Written by Raiyan Rizwan, Alexa Ramirez, and Elias Lehman
In Partnership with Quantum Computing at Berkeley
“The key distinction between classical and quantum computing, beyond the physics governing their units of information, is how they process information”
Headlines about the fascinating problems that quantum computers are capable of solving hint at the fundamental difference between these computers and their classical counterparts. Quantum and classical computing are two different approaches to processing and manipulating information–they are intended to do the same things, like simulations, arithmetic, and analysis. The difference is in the unit of information that is processed on said computer. Classical computing refers to the traditional approach to computing that relies on classical physics and the manipulation of bits. Quantum computing, on the other hand, is a newer field that involves the use of quantum-mechanical phenomena, such as superposition and entanglement, to perform computing.
The key distinction between classical and quantum computing, beyond the physics governing their units of information, is how they process information.
In classical computing, bits are represented by one of two values: 0 or 1. These are then manipulated using logical operations, such as AND, OR, and NOT, to perform various tasks. Quantum computing, on the other hand, uses quantum bits, or qubits, which can represent both 0 and 1 with some probability of each through the principle of superposition, as we will explore in section 2.2. But, the probabilistic character of qubits alone is not at the root of quantum computing applications – it’s the ability to create dependencies, formally known as entanglement, between quantum states which allows for the elimination of possible outcomes faster. We call the elimination of a state’s probability interference. The advantage of quantum computers is leveraged strongest when these principles of quantum mechanics are working their hardest.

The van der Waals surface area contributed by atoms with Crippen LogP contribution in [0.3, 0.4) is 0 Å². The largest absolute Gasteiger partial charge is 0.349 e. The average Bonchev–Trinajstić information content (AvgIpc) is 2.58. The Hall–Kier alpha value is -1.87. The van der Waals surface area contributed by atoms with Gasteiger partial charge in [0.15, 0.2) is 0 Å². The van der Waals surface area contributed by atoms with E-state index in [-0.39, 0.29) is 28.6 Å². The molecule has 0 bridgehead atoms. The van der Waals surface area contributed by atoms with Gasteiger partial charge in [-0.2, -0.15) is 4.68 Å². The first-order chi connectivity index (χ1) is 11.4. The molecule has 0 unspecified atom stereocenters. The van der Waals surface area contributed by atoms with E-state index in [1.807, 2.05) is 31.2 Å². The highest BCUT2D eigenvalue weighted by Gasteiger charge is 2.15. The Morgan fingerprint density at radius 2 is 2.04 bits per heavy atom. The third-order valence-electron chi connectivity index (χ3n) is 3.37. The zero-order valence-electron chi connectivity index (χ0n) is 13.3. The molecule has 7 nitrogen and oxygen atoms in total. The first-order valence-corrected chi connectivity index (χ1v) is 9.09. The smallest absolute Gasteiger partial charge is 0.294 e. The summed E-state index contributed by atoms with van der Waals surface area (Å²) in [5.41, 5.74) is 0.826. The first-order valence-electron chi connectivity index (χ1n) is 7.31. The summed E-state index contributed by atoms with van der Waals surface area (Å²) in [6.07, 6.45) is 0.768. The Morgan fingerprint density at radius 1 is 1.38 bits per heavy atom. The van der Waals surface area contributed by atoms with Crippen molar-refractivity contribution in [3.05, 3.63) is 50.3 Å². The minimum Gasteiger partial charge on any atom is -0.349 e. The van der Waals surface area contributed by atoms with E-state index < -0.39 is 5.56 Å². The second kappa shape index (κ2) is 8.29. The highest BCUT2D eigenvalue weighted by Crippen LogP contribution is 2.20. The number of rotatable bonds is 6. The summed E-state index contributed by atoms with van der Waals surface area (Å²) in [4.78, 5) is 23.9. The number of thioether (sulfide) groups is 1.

Another difference between classical and quantum computing is how they handle errors.
“I would not call [entanglement] one but rather the characteristic trait of quantum mechanics, the one that
enforces its entire departure from classical lines of thought.”
– Erwin Schrödinger